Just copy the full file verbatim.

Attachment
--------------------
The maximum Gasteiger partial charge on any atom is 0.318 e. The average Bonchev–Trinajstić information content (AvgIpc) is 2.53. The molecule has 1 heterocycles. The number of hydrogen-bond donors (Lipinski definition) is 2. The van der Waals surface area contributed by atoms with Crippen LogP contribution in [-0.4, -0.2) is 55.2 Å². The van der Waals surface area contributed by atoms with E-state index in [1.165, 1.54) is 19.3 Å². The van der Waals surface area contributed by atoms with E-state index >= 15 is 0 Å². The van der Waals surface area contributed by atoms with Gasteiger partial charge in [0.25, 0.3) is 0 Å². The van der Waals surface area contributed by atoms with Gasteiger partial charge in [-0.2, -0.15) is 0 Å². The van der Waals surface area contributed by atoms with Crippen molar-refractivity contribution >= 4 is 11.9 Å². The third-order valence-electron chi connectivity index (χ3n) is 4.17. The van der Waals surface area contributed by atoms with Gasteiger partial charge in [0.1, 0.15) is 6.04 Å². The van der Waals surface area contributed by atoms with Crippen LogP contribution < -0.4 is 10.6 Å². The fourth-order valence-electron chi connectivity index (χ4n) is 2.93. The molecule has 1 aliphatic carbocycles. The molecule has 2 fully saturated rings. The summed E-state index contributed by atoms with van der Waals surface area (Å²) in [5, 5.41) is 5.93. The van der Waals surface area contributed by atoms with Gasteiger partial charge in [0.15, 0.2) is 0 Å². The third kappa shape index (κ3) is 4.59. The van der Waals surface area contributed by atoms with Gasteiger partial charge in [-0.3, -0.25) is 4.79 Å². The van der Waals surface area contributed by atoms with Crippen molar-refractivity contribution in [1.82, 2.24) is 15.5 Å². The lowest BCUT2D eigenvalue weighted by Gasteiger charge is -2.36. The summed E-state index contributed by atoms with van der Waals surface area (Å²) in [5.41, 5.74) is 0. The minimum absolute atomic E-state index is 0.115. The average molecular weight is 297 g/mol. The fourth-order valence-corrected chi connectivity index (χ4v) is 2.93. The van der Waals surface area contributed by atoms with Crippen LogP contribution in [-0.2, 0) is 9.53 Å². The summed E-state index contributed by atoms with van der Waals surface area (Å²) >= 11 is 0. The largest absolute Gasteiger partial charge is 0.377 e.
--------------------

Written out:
The maximum Gasteiger partial charge on any atom is 0.318 e. The average Bonchev–Trinajstić information content (AvgIpc) is 2.53. The molecule has 1 heterocycles. The number of hydrogen-bond donors (Lipinski definition) is 2. The van der Waals surface area contributed by atoms with Crippen LogP contribution in [-0.4, -0.2) is 55.2 Å². The van der Waals surface area contributed by atoms with E-state index in [1.165, 1.54) is 19.3 Å². The van der Waals surface area contributed by atoms with E-state index >= 15 is 0 Å². The van der Waals surface area contributed by atoms with Gasteiger partial charge in [0.25, 0.3) is 0 Å². The van der Waals surface area contributed by atoms with Gasteiger partial charge in [-0.2, -0.15) is 0 Å². The van der Waals surface area contributed by atoms with Crippen molar-refractivity contribution >= 4 is 11.9 Å². The third-order valence-electron chi connectivity index (χ3n) is 4.17. The van der Waals surface area contributed by atoms with Gasteiger partial charge in [0.1, 0.15) is 6.04 Å². The van der Waals surface area contributed by atoms with Crippen LogP contribution < -0.4 is 10.6 Å². The fourth-order valence-electron chi connectivity index (χ4n) is 2.93. The molecule has 1 aliphatic carbocycles. The molecule has 2 fully saturated rings. The summed E-state index contributed by atoms with van der Waals surface area (Å²) in [5, 5.41) is 5.93. The van der Waals surface area contributed by atoms with Gasteiger partial charge in [0.15, 0.2) is 0 Å². The third kappa shape index (κ3) is 4.59. The van der Waals surface area contributed by atoms with Gasteiger partial charge in [-0.3, -0.25) is 4.79 Å². The van der Waals surface area contributed by atoms with Crippen molar-refractivity contribution in [1.82, 2.24) is 15.5 Å². The lowest BCUT2D eigenvalue weighted by Gasteiger charge is -2.36. The summed E-state index contributed by atoms with van der Waals surface area (Å²) in [5.41, 5.74) is 0. The minimum absolute atomic E-state index is 0.115. The average molecular weight is 297 g/mol. The fourth-order valence-corrected chi connectivity index (χ4v) is 2.93. The van der Waals surface area contributed by atoms with Crippen LogP contribution in [-0.2, 0) is 9.53 Å². The summed E-state index contributed by atoms with van der Waals surface area (Å²) >= 11 is 0. The largest absolute Gasteiger partial charge is 0.377 e.